Consumer Behaviour Final Exam Review.docx
Consumer Behaviour Final Exam Review.docx

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School
Western University
Department
Management and Organizational Studies
Course
Management and Organizational Studies 2181A/B
Professor
Angela White
Semester
Spring

Description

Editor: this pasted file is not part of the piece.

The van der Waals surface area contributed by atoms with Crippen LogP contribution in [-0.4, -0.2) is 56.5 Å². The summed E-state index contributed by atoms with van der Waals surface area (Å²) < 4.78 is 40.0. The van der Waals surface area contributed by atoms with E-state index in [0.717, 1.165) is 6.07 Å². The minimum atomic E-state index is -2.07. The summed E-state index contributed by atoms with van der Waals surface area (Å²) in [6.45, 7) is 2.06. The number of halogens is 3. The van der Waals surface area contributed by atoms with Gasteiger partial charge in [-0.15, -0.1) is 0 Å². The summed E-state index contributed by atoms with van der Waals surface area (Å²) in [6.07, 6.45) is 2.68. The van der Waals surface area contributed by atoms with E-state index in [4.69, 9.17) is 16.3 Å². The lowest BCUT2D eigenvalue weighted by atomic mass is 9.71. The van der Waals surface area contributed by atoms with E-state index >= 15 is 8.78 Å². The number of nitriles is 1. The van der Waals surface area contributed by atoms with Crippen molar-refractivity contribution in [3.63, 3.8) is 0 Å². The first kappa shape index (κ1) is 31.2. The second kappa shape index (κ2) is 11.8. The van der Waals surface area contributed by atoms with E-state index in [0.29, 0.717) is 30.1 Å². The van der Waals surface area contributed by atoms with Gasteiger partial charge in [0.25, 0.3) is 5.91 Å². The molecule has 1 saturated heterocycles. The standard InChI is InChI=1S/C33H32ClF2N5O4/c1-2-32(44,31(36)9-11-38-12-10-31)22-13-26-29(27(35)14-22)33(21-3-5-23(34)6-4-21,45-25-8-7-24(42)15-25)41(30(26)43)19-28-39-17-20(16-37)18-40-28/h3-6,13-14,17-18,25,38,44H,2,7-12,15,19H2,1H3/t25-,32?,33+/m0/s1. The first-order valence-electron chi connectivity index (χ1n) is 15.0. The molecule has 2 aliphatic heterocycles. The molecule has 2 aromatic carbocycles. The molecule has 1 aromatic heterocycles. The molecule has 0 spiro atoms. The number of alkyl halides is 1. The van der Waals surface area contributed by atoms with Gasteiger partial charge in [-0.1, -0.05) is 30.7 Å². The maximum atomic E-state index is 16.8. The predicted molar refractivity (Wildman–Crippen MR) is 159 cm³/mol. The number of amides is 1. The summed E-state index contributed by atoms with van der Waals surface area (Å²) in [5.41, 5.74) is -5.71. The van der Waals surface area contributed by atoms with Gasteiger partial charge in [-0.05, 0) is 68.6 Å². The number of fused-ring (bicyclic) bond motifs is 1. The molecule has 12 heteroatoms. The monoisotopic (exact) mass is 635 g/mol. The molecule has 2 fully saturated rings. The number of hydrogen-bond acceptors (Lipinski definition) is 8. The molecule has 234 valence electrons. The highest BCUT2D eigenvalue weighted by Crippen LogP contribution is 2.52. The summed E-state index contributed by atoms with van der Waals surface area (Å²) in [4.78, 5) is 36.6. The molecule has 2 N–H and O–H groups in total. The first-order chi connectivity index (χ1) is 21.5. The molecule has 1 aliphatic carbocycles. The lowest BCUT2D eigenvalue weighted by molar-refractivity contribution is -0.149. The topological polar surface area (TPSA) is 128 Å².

Consumer Behaviour Final Exam Review 04/19/2014 Chapter 9: Individual Decision Making Consumers as Problem Solvers Want to make a purchase and go through a series of steps to do so: 1) problem recognition 2) information search, 3) evaluation of alternatives and 4) product choice focuses on three of the steps in the decision process: 1) how consumers recognize the problem or need for a product, 2) their search for information about product choices and 3) ways in which they evaluate alternatives to arrive at a decision. Ironically, for many modern consumers one of the biggest problems is not having too few choices, but too many. We can think of this profusion of options as “consumer hyperchoice” a condition where the large number of available options forces us to make repeated choices that may drain psychological energy while decreasing our abilities to make smart decisions. - Perspectives on Decision Making consumer researchers have approached decision makers from a “rational perspective.” In this view, people calmly and carefully integrate as much information as possible with what they already know about a product, painstakingly weigh the pluses and minuses of each alternative, and arrive at a satisfactory decision. Relates the economics of information approach to the search processes; assumes that we collect just as much data as we need to make an informed decision. This process implies that steps in decision making should be carefully studied by marketing managers to understand how information is obtained, how beliefs are formed, and what product choice criteria are specified by consumers. Some of our buying behaviours simply don’t seem ‘rational.’They don’t serve a logical purpose (e.g. collecting red shoes). Other purchases are made with virtually no advance planning at all. Still other actions are actually contrary to those predicted rational models. Example: “purchase momentum” occurs when these initial impulses actually increase the likelihood that we will buy even more, almost as if we get ‘revved up’and plunge into a spending spree. Some of us tend to have a rational system of recognition that processes information analytically and sequentially using rules of logic, while others rely on experiential system of cognition that processes information more holistically and in parallel. Concentrating on these types of decisions can be described as the ‘behavioural influence perspective.’ Managers must concentrate on assessment of characteristics of the environment. The “experiential perspective” stresses the gestalt, or totality, of the product or the service. Marketers focus on measuring consumers’affective responses to products or services and develop offerings that elicit appropriate subjective reactions. - Types of Consumer Decisions one helpful way to characterize the decision making process is to consider the amount of effort that goes into the decision each time it must be made. In terms of a continuum, which is anchored at one end by “habitual decision making” and at the other by “extended problem solving.” Many decisions fall somewhere in the middle and are characterized by “limited problem solving.” Extended Problem Solving The extended problem solving process is usually initiated by a motive that is fairly central to the self- concept, and the eventual decision is perceived to carry a fair degree of risk. Limited Problem Solving Limited problem solving is usually more straightforward and simple. People instead use simple decision rules to choose among alternatives. Habitual Decision Making Decisions that are made with little or no conscious effort. Choices characterized by automatic are performed with minimal effort and without conscious control. Problem Recognition Problem recognition occurs whenever the consumer sees a significant difference between his or her current state of affairs and some desired or ideal state. There is a problem to be solved, which may be small, large, simple or complex. Aproblem can arise in two ways: the quality of the consumers actual state can move downward (need recognition). On the other hand, the consumers ideal state can move upward (opportunity recognition). A gulf occurs between the actual state and the ideal state. Information Search Information search is the process in which the consumer surveys his or her environment for appropriate data to make a reasonable decision. - Types of Information Search a consumer may explicitly search the marketplace for specific information after a need has been recognized (a process called prepurchase search.) many consumers also hunt information and keep track of developments for pleasure, and because they like to maintain current information for future use (they engage in ongoing search.) Internal vs. External Search Internal search; scanning our own memory banks to assemble information about different product alternatives. External search; where information is obtained from advertisements, friends, or people watching. Deliberate Vs.Accidental Search Directed learning; wherein on a previous occasion we had already searched for relevant information or experienced some of the alternatives. Incidental learning; mere exposure over time to conditioned stimuli and observations of others results in the learning of much material that may not be needed for some time after the fact. - Online Search the proliferation of powerful online search engines creates a new breed of consumers – one research company labels these the new info shopper. This term refers to people who almost automatically search for information online before they buy just about anything. “Search Engine Optimization (SEO)” – the small army of consultants to help companies to ‘game’the search engines, ensuring that their links turn up near the top of the list. Do consumers always search rationally? Tendency to avoid external search is less prevalent when consumers consider the purchase of symbolic items, such as clothing. Consumers are often observed to engage in brand switching, even if their current brand satisfies their needs. They are interested in variety seeking, in which the priority is to vary one’s product experiences, perhaps as a form of stimulation to reduce boredom. MentalAccounting: Biases in Decision Making Analysis of people’s responses to this situation and to others illustrates principles of mental accounting: where decisions are influenced by the way a problem is proposed (framing) and by whether it is put in terms of gains or losses. This decision making bias is called the sunk cost fallacy, having paid for something makes us reluctant to waste it. The condition of hyperopia describes people who are so obsessed with preparing for the future that they cant enjoy the present. Another bias is known as loss aversion. People place much more emphasis on loss than they do gain. Prospect theory, a descriptive model of choice, finds that utility is a function of gains and losses, and risk differs when the consumers face options involving gains vs those involving losses. Research in mental accounting demonstrates that extraneous or characteristics of the choice situation can influence our selections, even though they shouldn’t if we were totally rational decision makers. - How much Search Occurs search activity is greater when the purchase is important, when there is a need to learn more about the purchase, and when the relevant information is easily obtained and used. Amount of InformationAvailable The Consumer’s Prior Experience Search tends to be greatest among those consumers who are moderately knowledgeable about the product. There is an inverted U shaped relationship between knowledge and external search effort. Blissful ignorance effect apparently occurs because we want to feel like we’ve bought the right things – and if we know precisely how the product performs, its not as easy to rationalize away any shortcomings. - Perceived Risk purchase decisions that involve extensive search also entail some kind of “perceived risk” or the belief that the product has potentially negative consequences. Perceived risk may be present if the product is expensive or is complex and hard to understand. Risk can be a factor when a product choice is visible to others and we run the risk of embarrassment if the wrong choice is made. There are also: montetary risk, functional risk, physical risk, social risk, psychological risk. Monetary risk – money and property. Those with relative little income and wealth are most vulnerable. Ex – high ticket items Functional risk – means of performing the function or meeting the need. Practical consumers are most sensitive. Ex – products that require buyer’s commitment and preclude redundancy are more sensitive Physical risk – vigour, health, and vitality. Elderly, frail, or in ill health are most vulnerable. E – mechanical or electrical goods (drugs, medical treatment) Social risk – Self-esteem and self-confidence. Ex – those who are insecure, uncertain Ex – clothes, jewelery, cars Psychological risk – affiliations and status. Those lacking self-respect or attractiveness to peers are most sensitive. Ex – expensive personal luxuries that may engender guilt Evaluations ofAlternatives Much of the effort that goes into a purchase decision occurs at the stage at which a choice must be made from the available alternatives. - IdentifyingAlternatives a consumer engaged in extended problem solving may carefully evaluate several brands, while someone making a habitual decision may not consider any alternatives to his or her normal brand. The alternatives actively considered during a consumers choice process are his or her consideration or “evoked set.” The evoked set comprises those products already in memory plus those prominent in the retail environment. Two are acceptable possibilities and one is not. The alternatives that you are aware of but wouldn’t consider buying are your inert set, while those not entering the game at all compose the inept set. An advertising campaign for Hyundai illustrates how hard a company sometimes has to work to get its brand into consumers “consideration sets.” - Product Categorization the products in a consumers evoked set are likely to be those that share some similar features. This process of categorizing products can either help or hurt a product, depending on what people compare it to. Levels of Categorization Not only do people group things into categories, but these groupings also occur at different levels of specificity. Typically, a product is represented in a cognitive structure at one of three levels. The middle level, known as basic level category, the most useful in classifying products, since items group together at this level tend to have a lot in common with each other but still permit a range of alternatives to be considered. The first level, the broader superordinate category, is more abstract, while the third, more specific subordinate category often includes individual brands. Strategic Implications of Product Categorization Product Positioning: the success of a positioning strategy often hinges on the marketer’s ability to convince the consumer that his or her product should be considered within a given category. Identifying Competitors: At the abstract, superordinate level, many different product forms compete for membership. Products and services that are quite different actually compete with each other at a broad level, often for consumers’discretionary dollars. Exemplar Products: if a product is a really good example of a category, its more familiar to consumers, and, as a result, is more easily recognized and recalled. Judgements about category attributes tend to be disproportionately influenced by the characteristics of category exmplars. Being a bit less than prototypical isn’t always a bad thing. Locating Products: product categorization can also affect consumers’expectations regarding the places they can locate a desired product. If products don’t clearly fit into categories, consumers’ability to find them or make sense of them may be affected. - Product Choice “feature creep” - Evaluative Criteria evaluative criteria are the dimensions used to judge the merits of competing options. Another important point is that criteria on which products differ carry more weight in the decision process. If all brands being considered rate equally well on one attribute, consumers will have to find other attributes to use in making a choice.Attributes that are actually used to differentiate choices are “determinant attributes.” The decision about which attributes to use is the result of procedural learning, in which a person undergoes a series of cognitive steps before making a choice. In order for a marketer to recommend a new decision criterion effectively, his or her communication should convey 3 pieces of information. 1. It should point out that there are significant differences among brands on the attribute. 2. It should supply the consumer with a decision making rule. 3. It should convey a rule that can be easily integrated with the way the person has made this decision in the past. Neuromarketing Neuromarketing uses functional magnetic resonance imaging, a brain scanning device that tracks blood flow as we perform mental tasks. Fusiform face area, which governs facial recognition. - Cybermediaries an intermediary that helps to filter and organize online market information so that customers can identify and evaluate alternatives more efficiently. Example: directories, portals, forums, fan clubs and user groups. This aspect of online marketing customer review is one important factor that’s fuelling a new way of thinking that one writers calls “the long tail.” The basic idea is that we no longer need to rely solely on big hits to find profits. Intelligent agents are sophisticated software programs that use collaborative filtering technologies, to learn from past user behaviour to recommend new purchases. An electronic recommendation agent is a software tool that tries to understand a human decision maker’s multi attribute preferences for a product category by asking the user to communicate his or her preferences. These agents do appear to influence consumers’decision making, though some evidence indicates they’re more effective when they recommend a product based on utilitarian attributes (functionality) than hedonic attributes (design or taste.) About 80% of online shoppers rely on customer reviews before they buy. We call the people who supply these reviews “brand advocates.” Heuristics: Mental Shortcuts Consumers often employ decision rules that allow them to use some dimensions as substitutes for others. Consumers often fall back on heuristics, or mental rules of thumb that lead to a speedy decision. Sometimes these shortcuts may not be in consumers best interest. Relying on a product signal One frequently used shortcut is the tendency to infer hidden dimensions of products from observable attributes. “product signal.” When product information is incomplete, judgements are often derived from beliefs about covariation, or associations among events. Market Beliefs Consumers often form specific market beliefs about relationships in the market place. These beliefs then become the shortcuts, whether or not they are accurate, that guide their decisions. The assumption of a price quality relationship is one of the most pervasive market beliefs. Country of Origin asAHeuristic. Aproducts “address” matters. Aproducts country of origin can be an important factor in decision making process. Can function as a “stereotype” – a knowledge structure based on inferences across products. The tendency to prefer products or people of one’s own culture over those from other countries is called ethnocentrism. Ethnocentric consumers are likely to feel its wrong to buy products from other countries, particularly because of the negative effect this may have on the domestic economy. - Choosing Familiar Brand Names: Loyalty or Habit? Branding is a marketing strategy that often functions as a heuristic. Our tendency to prefer a number one brand to the competition is so strong that it seems to mimic a pattern scientists find in other domains from earth quakes to linguistics. Zipf’s law describes this pattern. “the” – the most used English word, occurs nd rd twice as often as “of” (2 place) about 3 times as much as “and” (3 ) etc. Brands that dominate their markets are as much as 50% more profitable than their nearest competitors. Inertia: Where a brand is bought out of habit merely because less effort is required. If another product comes along that is for some reason easier to buy, the consumer will not hesitate to do so. Brand loyalty: brand loyalty is a form of repeat-purchasing behavior reflecting a conscious decision to continue buying the same brand. This concept thus refers to a pattern of purchases over time where actual decision making occurs.Apattern of repeat purchasing must be accompanied by an underlying positive attitude toward the brand. Marketers struggled with the problem of “brand parity” which refers to consumers beliefs that there are no significant differences among brands. - Decision Rules one way to differentiate among decision rules is to divide them into those that are compensatory versus those that are non compensatory. Compensatory rules imply that one good attribute can compensate for other poorer attributes. Non compensatory rules, where some poor attributes may eliminate the choice despite its strength in other attributes. Non-Compensatory Decision Rules Simple decision rules are non-compensatory, and a product with a low standing on one attribute cannot make up for this position by being better on another attribute. The Lexicographic Rule: when the lexicographic rule is used, the brand that is the best on the most important attribute is selected. Elimination-By-Aspects Rule: brands are evaluated on the most important attribute under the elimination by aspects rule. Specific cut offs are imposed. Conjunctive Rule: entails processing by brand.As with the elimination by aspects procedure, cut offs are established for each attribute.Abrand is chosen if it meets all the cut offs, while failure to meet any one cut off means rejection. Disjunctive Rule: the consumer develops acceptable standards for each attribute. Usually the standards are higher than the shoppers minimum cut offs for attributes. If a choice alternative exceeds the standard for any attribute, its accepted. Compensatory Decision Rules Give a product a chance make up for its shortcomings. Consumers who employ these rules tend to be more involved in the purchase and thus are willing to exert the effort to consider the entire picture in a more exacting way. Two basic types of compensatory rules have been identified. When using the simple additive rule, the consumer merely chooses the alternative with the largest number of positive attributes. This choice is most likely to occur when their ability to process info is limited. The more complex version is known as the weight additive rule. When using this rule, the consumer also takes into account the relative importance of positively rated attributes, essentially multiplying brand ratings by importance weights. Chapter 10: Buying and Disposing Situational Effects on Consumer Behaviour Aconsumption situation is defined by factors over and above characteristics of the person and the product. Another reason to take environmental circumstances seriously is that the role a person plays at any time is partly determined by his or her situational self image, where one basically asks “who am I right now?” Marketers can develop market segmentation strategies to position products that will meet the specific needs arising from these situations. - Physical and Social Surroundings a consumers physical and social environment can make a big difference in motives for product usage and also affect how the product is evaluated. The sheer presence or absence of other patrons (co-consumers) in a setting can function as product attribute, such as when an exclusive resort of boutique promises to provide privacy to privileged customers. The presence of other people creates a state of arousal, the consumers actual experience depends on his or her interpretation of the arousal. Its important to distinguish between density and crowding for this reason. Density refers to the actual number of people occupying a space, while crowding exists only if a negative affective state occurs as a result of this density. - Temporal Factors time is one of consumers’most limiting resources. Economic Time Time is an economic variable; it’s a resource that must be divided among activities.An individuals priorities determine his or her timestyle. Many consumers believe they are more pressed for time than ever before. This feeling, called ‘time poverty’is more perception than fact. With the increase in time poverty, researchers are also noting a rise in polychromic activity, wherein consumers do more than one thing at a time. Psychological Time Our experience of time is subjective and is influenced by our immediate priorities and needs. Flow time, occasion time, deadline time, leisure time, time to kill. 4 dimensions of time the social dimension – refers to an individuals categorization of time, ‘time for me’or ‘time for others’ temporal orientation dimension – depicts the relative significance individuals attach to past, present, or future planning orientation dimension – which alludes to different time-management styles varying on a continuum from analytic to spontaneous polychromic orientation dimension – which distinguishes between people who prefer to do one thing at a time from those who have multitasking timestyles time is a: pressure cooker, map, mirror, river, feast. Linear separable time: events proceed in an orderly sequence and different times are well defined. Antecedent States Aconsumers mood can have a big impact on purchase decisions. Two dimensions determine whether a shopper will react positively or negatively to a store environment are: pleasure and arousal.Aspecific mood is some combination of these two factors. Shopping:AJob of anAdventure? Shopping is a way to acquire needed products and services, but social motives for shopping are also important. Shopping is an activity that can be performed for either utilitarian, or hedonic reasons. Reasons for shopping: hedonic shopping motives can include the following Social experience, sharing of common interests, interpersonal attractions, instant status, the thrill of the chase. Consumers can be segmented in terms of their shopping orientation: general attitudes about shopping. Economic Consumer: rational, goal oriented shopper who is primarily interested in maximizing the value of his or her money. Personalized consumer: shopper who tends to form a strong attachments to store personnel. Ethical Consumer: shopping who likes to help out the underdog Apathetic Consumer: don’t like to shop and see it as a chore Recreational Shopper: person who views shopping as a fun social activity. - Retailing as Theatre The quest to entertain means that many stores are going all out to create imaginative environments that transport shoppers to fantasy worlds or provide other kinds of stimulation. This strategy is called “retail theming.” Innovative merchants today use four basic kinds of themes Landscape themes: rely on associations with images of nature, the earth Marketscape themes: building on associations with human made places. Cyberspace themes: are built around images of information and communications technology. One popular theming strategy is to convert a store into a being space. Resembles a commercial living room where consumers can go relax, be entertained, hangout with friends, escape the everday, or even learn. Other spaces cater to the needs of minipreneurs as they offer work centered being spaces. -Store Image Stores may be thought of as having ‘personalities.’This personality, or store image, comprises many different factors. Consumers evaluate stores in term of both their specific attributes and a goal evaluation, or a gestalt. Atmoshperics: because a store’s image is now recognized to be a very important aspect of the retailing mix, attention is increasingly paid to atmospherics, or the ‘conscious designing of space and its various dimensions to evoke certain effects in buyers.’These dimensions include colours, scents and sounds. - In Store Decision Making despite all their efforts to ‘pre-sell’consumers through advertising, marketers are increasingly recognizing the significant degree to which many purchases are influenced by the store environment. Spontaneous Shopping Unplanned buying may occur when a person unfamiliar with a store’s layout is under some time pressure. Impulse buying occurs when the person experiences a sudden urge that they cannot resist. Planners (tend to know the products they are going to buy before hand), partial planners (know they need certain products but have no decided on the brands until they are in the store), and impulse purchasers (do no advance planning whatsoever) Point of Purchase Stimuli: can be an elaborate product display or demonstration. The importance of POP in shopper decision making explains why product packages increasingly play a key role in the marketing mix as they evolve from the functional to the fantastic. - The Salesperson one of the most important in store factors is the salesperson, who attempts to influence the buying behaviour of the customer. This influence can be understood in terms of “exchange theory” which stresses that every interaction involves an exchange of value; each participant gives sometime to the other and hopes to receive something in return. PostPurchase Satisfaction Consumer satisfaction/dissatisfaction is determined by the overall feelings or attitude, a person has about a product after it has been purchased. Companies that score high in customer satisfaction often have a big competitive advantage. - Perceptions of Product Quality Consumers use a number of cues to infer quality, including: brand name, price, etc. Expectancy disconfirmation mode: consumers form beliefs about product performance based on prior experience with the product and /or on communications about the product that imply a certain level of quality. This perspective underscores the importance of managing expectations. Customer dissatisfaction is usually due to expectations that exceed the company’s ability to deliver. When confronted with unrealistic expectations about what it can do, the firm can either accommodate these demands by improving the range or quality of products it offers, attempt to alter the expectations, or perhaps even choose to abandon the customer if its not feasible to meet his or her needs. -Acting on Dissatisfaction if a person isn’t happy with a product or service, a consumer has three different courses of action available. 1. Voice response 2. Private Response 3. Third-Party Response consumers who are usually satisfied with a store are more likely to complain when they have a bad experience. Marketers should encourage people to complain to them. Total Quality Management. The Japanese approach to total quality management (TQM) , which is a complex set of management and engineering procedures aimed at reducing errors and increasing quality, has influenced this perspective. The “gemba” means the one true source of information. Its essential to send marketers and designers to the precise place where the product and service is being used, rather than ask consumers to interact with it in a simulated environment. Product Disposal - Disposal Options when a consumer decides that a product is no longer of use, they can: 1) keep the item, 2) temporarily dispose of it and 3) permanently dispose of it. - Lateral Cycling: Junk vs. Junque interesting consumer processes occur during lateral cycling, where already purchased objects are sold to others or exchanged. Many purchases are second hand rather than new. Divestment rituals, practice where they take steps to gradually distance themselves from things they treasure so they can give them away. Iconic transfer ritual (taking pictures and videos of objects before selling them), transition-place ritual (putting items in an out of the way location, such as a garage before disposing of them), ritual cleansing (washing, ironing, and/or meticulously wrapping the item). Lateral cycling is literally a lifestyle for some people with an anticonsumerist bent who call themselves freegans. Freegans are modern day scavengers who live off discards. Chapter 11: Group Influence and Opinion Leadership Reference Groups AReference group is “an actual or imaginary individual or group conceived of as having significant relevance upon an individuals evaluations, aspirations, or behaviour.” – informational, utilitarian or value expressive. - Types of Reference Groups normative influence: the reference group helps to set and and enforce fundamental standards of conduct. Comparative influence: where decisions about specific brands or activities are affected. Formal Vs. Informal Brand Communities and Tribes Brand community is a set of consumers who share a set of social relationships based on usage or interest in a product. Don’t live near each other and meet only for brief periods at organized events called ‘brandfests.’ The notion of a consumer tribe is similar, because this refers to a group or people who share a lifestyle and who can identify with each other because of a shared allegiance to an activity or product. The challenge of tribal marketing is to link ones product to the needs of a group as a whole. Membership vs. Aspirational The likelihood that people will become part of a consumers identified reference group is affected by several factors such as: propinquity, mere exposure, group cohesiveness. Anti-Brand Communities These groups are calesce around a brand, but united by their disdain for it. These antibrand communities provide a meeting place for those who share a moral stance, a support network to achieve common goals, a means for coping with workplace frustrations. - When Reference Groups are Important two dimensions that influence the degree to which reference groups are important are whether the purchase is to be consumer publicly or privately and whether it is a luxury or necessity. Reference groups effects are more robust for purchases that are 1) luxuries and 2) items that are socially conspicuous to others. - The Power of Reference Groups social power refers to ‘the capacity to alter the actions of others.’The degree that you are able to make someone else do something, you have power over that person. Referent Power – if a person admires the qualities of an individual or group, they will try to imitate those qualities by coping the referent’s behaviours Information Power – person may know something others want to know Legitimate Power – conferred by a uniform is recognized, this form may be borrowed by marketers Expert Power – derived from possessing a specific knowledge or skill – objective, informed Reward Power – when the group has means to provide positive reinforcement Coercive Power – often effective in short term, that’s it. Rarely employed in marketing situations – fear appeals, intimidation in personal selling Conformity Conformity refers to a change in beliefs or actions as a reaction to real or imagined group pressure. In order for a society to function, its members develop norms, or informal rules, that govern behaviour. - Factors Influencing the Likelihood of Conformity Cultural Pressures, Fear of Deviance, Commitment, Group unamity size and expertise, Susceptibility to Interpersonal Influence. - Social Comparison social comparison theory occurs as a way to increase the stability of ones self evaluation, especially when physical evidence is unavailable. Although people often like to compare their judgement